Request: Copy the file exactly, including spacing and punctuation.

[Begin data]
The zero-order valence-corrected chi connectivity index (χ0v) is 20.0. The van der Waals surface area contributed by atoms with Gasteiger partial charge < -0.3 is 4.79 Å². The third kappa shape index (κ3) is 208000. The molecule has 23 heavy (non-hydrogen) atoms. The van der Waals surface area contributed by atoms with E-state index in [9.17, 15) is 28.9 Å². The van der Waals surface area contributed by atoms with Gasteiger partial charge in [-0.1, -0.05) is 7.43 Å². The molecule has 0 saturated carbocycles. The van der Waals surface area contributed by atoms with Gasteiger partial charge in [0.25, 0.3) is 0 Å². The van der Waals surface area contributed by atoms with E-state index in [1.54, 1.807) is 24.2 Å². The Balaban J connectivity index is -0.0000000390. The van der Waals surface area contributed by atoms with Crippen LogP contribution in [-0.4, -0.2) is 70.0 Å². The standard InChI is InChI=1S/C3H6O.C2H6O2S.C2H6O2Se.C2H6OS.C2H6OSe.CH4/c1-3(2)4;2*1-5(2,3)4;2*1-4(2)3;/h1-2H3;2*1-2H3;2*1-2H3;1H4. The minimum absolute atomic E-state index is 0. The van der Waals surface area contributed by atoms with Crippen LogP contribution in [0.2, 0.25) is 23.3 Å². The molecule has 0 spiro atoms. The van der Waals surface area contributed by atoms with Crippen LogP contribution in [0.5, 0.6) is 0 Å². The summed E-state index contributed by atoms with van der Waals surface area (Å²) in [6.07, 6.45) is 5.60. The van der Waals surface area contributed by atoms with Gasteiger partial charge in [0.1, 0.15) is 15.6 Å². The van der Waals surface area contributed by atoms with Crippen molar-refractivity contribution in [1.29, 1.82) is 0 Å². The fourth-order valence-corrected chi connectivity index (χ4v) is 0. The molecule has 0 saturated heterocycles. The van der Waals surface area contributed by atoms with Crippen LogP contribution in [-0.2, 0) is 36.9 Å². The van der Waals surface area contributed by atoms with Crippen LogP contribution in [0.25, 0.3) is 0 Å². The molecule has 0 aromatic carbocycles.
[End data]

The zero-order valence-corrected chi connectivity index (χ0v) is 20.0. The van der Waals surface area contributed by atoms with Gasteiger partial charge < -0.3 is 4.79 Å². The third kappa shape index (κ3) is 208000. The molecule has 23 heavy (non-hydrogen) atoms. The van der Waals surface area contributed by atoms with E-state index in [9.17, 15) is 28.9 Å². The van der Waals surface area contributed by atoms with Gasteiger partial charge in [-0.1, -0.05) is 7.43 Å². The molecule has 0 saturated carbocycles. The van der Waals surface area contributed by atoms with Gasteiger partial charge in [0.25, 0.3) is 0 Å². The van der Waals surface area contributed by atoms with E-state index in [1.54, 1.807) is 24.2 Å². The Balaban J connectivity index is -0.0000000390. The van der Waals surface area contributed by atoms with Crippen LogP contribution in [-0.4, -0.2) is 70.0 Å². The standard InChI is InChI=1S/C3H6O.C2H6O2S.C2H6O2Se.C2H6OS.C2H6OSe.CH4/c1-3(2)4;2*1-5(2,3)4;2*1-4(2)3;/h1-2H3;2*1-2H3;2*1-2H3;1H4. The minimum absolute atomic E-state index is 0. The van der Waals surface area contributed by atoms with Crippen LogP contribution in [0.2, 0.25) is 23.3 Å². The molecule has 0 spiro atoms. The van der Waals surface area contributed by atoms with Crippen LogP contribution in [0.5, 0.6) is 0 Å². The summed E-state index contributed by atoms with van der Waals surface area (Å²) in [6.07, 6.45) is 5.60. The van der Waals surface area contributed by atoms with Gasteiger partial charge in [0.1, 0.15) is 15.6 Å². The van der Waals surface area contributed by atoms with Crippen molar-refractivity contribution in [1.29, 1.82) is 0 Å². The fourth-order valence-corrected chi connectivity index (χ4v) is 0. The molecule has 0 saturated heterocycles. The van der Waals surface area contributed by atoms with Crippen LogP contribution in [-0.2, 0) is 36.9 Å². The van der Waals surface area contributed by atoms with Crippen LogP contribution in [0.25, 0.3) is 0 Å². The molecule has 0 aromatic carbocycles.